I was devastated when I learned Francis was moving out and we'd be left without her collected treasures. To my relief, she left us a gold bar cart she had found one day on a nearby corner on her way back from work. She also left us a wreath in the shape of a star that had white lights on it that when lit was super cozy, a cheap find from Pier 1 that hung above the bar cart. But now we needed a couch.
My building on the corner of 22nd and 3rd was far from the sky-rise that is in that location these days. Back then it was a small, 3 story walk-up that housed 2 apartments and a BBQ restaurant that supplied the apartments with the occasional mouse. Delivery for the couch wasn't bad, I was able to find a pull-out that had been recently dropped off at the nearest Salvation Army. For $300 it was in excellent condition. It had the smell of a new hotel and the color was army green, a color I love, still to this day and pick out often. Against the black and white flooring, the couch looked amazing, it was also very comfy.
When Francis moved out, my other roommate Melissa was able to negotiate with our landlord to repaint the room she was moving into (Francis's old room) and the kitchen. For the kitchen, we agreed upon a peacock blue/ Asian turquoise that was airy with our white cabinets and black and white floor. I was able to find a little butcher block cart at the tiny local hardware store just a few blocks away and wheeled it home one afternoon. It cost me $40 and I remember I sold it for $60 on Craigslist later, I also made a profit on my couch when I moved out of the city, a good couple hundred bucks too.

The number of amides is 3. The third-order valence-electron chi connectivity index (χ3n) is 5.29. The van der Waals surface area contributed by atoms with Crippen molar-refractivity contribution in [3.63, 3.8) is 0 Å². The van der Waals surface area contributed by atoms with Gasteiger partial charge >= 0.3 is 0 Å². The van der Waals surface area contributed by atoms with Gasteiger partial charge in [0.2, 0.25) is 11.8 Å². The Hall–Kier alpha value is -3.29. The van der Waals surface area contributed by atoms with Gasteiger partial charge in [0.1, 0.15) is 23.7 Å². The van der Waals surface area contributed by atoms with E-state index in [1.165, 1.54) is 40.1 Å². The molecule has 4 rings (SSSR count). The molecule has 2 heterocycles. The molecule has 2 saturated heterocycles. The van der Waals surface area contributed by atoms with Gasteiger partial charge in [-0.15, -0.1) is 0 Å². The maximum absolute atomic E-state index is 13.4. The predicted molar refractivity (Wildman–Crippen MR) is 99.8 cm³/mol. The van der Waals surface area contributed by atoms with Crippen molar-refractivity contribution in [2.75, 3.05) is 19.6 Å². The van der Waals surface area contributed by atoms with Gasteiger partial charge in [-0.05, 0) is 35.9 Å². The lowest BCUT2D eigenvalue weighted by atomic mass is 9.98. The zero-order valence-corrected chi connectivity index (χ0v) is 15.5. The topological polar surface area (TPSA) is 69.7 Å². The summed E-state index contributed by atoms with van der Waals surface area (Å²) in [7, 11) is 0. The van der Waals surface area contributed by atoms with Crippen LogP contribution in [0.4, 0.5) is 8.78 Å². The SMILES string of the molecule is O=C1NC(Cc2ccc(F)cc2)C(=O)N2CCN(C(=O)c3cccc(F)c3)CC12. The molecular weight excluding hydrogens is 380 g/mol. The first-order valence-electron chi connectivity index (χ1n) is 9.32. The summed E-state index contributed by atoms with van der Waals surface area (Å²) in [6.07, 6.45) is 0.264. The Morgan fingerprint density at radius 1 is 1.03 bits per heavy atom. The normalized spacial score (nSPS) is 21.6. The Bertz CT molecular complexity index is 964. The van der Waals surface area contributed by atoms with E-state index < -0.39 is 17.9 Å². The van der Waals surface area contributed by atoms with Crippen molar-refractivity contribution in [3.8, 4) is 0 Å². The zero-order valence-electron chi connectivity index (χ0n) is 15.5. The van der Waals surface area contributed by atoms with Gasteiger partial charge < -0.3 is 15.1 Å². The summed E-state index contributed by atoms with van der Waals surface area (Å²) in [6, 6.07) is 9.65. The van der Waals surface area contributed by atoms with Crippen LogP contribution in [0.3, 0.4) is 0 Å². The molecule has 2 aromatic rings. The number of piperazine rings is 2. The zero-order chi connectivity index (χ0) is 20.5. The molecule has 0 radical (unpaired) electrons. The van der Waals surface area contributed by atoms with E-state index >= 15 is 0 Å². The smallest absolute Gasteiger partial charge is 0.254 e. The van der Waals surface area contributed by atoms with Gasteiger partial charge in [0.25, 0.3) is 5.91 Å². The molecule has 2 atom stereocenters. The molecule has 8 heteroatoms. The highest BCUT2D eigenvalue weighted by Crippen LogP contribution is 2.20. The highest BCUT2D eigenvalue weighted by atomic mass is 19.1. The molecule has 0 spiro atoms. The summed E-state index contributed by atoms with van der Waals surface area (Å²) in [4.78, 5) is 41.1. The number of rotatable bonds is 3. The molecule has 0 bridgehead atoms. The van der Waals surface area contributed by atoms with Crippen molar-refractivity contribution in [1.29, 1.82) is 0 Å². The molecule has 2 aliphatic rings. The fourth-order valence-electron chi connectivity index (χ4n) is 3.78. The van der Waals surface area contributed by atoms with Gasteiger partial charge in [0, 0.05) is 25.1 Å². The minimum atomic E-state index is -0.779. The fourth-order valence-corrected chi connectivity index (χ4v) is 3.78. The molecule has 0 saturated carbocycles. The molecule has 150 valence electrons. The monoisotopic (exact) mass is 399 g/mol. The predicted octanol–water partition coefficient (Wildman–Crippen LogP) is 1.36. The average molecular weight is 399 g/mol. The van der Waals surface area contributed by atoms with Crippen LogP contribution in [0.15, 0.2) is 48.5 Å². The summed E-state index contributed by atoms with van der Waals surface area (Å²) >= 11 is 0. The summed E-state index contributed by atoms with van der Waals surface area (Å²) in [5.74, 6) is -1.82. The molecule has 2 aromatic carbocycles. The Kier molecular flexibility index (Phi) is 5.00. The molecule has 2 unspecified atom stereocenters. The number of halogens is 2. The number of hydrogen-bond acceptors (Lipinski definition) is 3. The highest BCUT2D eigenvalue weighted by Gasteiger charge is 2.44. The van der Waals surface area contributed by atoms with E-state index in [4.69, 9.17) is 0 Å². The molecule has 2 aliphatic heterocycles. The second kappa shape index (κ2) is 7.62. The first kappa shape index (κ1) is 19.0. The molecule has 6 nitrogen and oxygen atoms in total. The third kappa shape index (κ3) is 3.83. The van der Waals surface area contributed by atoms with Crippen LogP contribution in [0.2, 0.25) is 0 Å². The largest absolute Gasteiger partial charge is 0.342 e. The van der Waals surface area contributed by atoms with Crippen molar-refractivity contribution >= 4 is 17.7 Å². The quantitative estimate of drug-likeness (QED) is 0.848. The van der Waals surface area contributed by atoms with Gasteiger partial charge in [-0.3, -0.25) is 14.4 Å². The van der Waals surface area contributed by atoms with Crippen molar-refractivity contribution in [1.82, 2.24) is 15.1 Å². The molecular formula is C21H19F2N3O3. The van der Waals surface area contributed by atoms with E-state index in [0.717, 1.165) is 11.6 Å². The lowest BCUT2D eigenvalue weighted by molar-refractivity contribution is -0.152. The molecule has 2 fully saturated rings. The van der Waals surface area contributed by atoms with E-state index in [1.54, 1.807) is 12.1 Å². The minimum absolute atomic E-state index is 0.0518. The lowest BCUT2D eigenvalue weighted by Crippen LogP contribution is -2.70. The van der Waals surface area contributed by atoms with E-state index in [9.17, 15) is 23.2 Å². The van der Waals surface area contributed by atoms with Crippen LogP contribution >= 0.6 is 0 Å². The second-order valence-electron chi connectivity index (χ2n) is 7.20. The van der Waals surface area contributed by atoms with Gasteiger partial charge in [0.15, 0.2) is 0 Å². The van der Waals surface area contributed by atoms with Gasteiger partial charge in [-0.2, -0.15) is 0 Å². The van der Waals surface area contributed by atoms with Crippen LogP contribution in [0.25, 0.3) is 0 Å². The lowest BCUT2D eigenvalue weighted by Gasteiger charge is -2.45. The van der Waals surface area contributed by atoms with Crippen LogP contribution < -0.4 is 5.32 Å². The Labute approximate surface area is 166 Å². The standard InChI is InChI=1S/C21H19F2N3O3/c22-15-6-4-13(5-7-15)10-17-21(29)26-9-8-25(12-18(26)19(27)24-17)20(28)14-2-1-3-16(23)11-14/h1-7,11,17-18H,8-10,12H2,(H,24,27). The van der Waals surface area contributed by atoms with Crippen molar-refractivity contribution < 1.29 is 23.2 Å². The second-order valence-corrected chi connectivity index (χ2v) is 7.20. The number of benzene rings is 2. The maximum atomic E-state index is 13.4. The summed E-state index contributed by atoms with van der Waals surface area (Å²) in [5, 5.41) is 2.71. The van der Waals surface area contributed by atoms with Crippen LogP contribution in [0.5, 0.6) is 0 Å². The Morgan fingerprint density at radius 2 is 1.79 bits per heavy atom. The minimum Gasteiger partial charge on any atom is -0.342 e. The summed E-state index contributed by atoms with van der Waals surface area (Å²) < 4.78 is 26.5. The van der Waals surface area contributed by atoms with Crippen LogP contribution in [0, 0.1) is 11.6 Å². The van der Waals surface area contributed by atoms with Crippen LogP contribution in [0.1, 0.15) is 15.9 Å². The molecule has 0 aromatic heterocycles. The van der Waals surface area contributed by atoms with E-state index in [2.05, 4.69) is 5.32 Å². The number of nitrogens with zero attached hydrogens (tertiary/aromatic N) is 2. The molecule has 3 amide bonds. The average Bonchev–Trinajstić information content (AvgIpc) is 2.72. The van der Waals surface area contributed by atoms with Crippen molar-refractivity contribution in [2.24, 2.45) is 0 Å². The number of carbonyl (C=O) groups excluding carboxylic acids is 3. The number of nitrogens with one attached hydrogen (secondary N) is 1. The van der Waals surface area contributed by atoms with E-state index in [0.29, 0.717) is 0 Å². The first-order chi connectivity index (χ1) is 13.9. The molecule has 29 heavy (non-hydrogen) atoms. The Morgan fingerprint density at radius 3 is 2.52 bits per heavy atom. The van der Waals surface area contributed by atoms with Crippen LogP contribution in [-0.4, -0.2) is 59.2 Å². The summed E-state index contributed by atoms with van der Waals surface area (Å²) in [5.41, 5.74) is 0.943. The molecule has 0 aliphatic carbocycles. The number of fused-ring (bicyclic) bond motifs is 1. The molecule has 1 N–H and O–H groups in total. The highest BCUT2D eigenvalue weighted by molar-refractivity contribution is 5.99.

Among the several part-time jobs and internships that I had at the time, one of them was at an arts publication located on Broadway near Canal St. in Soho. During one lunch break, I discovered the Pearl River Mart, a Chinese-American department store of Asian housewares, decor, and apparel. It was massive and a NY institution for all things Asian (it has since relocated to the Chelsea Market). Growing up my Mother always had Asian decorative objects around the house. My first memory of anything Asian was a doll my parents brought back to me from a trip to Singapore. The doll's name was Lin-Lin which later became my nickname at home. Spending a few minutes to peruse authentic ceramic soy sauce dishes and tea sets in an Asian market makes perfect sense to me. This place was like walking into heaven. Hanging above me were many colorful paper lanterns. For $16 I had found the perfect accessory to our newly painted kitchen. The bright red Koi fish on the lantern popped against the turquoise, bringing life to the little galley kitchen .
It really doesn't take much money to put together a thoughtfully collected home. Even though I don't have any of these pieces in my current home, I remember them dearly and haven't changed my personal style all that much. I still enjoy flea markets, bargains and flipping through home entertaining books. I use Asian decor sparingly throughout and place lights on dimmers to create cozy spaces at night. Large mirrors are always a good way to make a small space larger and add more light to a room. Plants always bring life to a home. Moss or army green is a great neutral color used in any fabric. Collect artwork that speaks to you personally even if you don't understand why you like it, whatever your budget is. The more you collect the more you'll get to know yourself. Resell items whenever you can, making a profit is even better. Mice are best caught with the sticky pads. Have fun collecting your home!
PS. This post was written after binge watching Girls and having flashbacks to my own 20 something life in NYC. I wouldn't change any of it.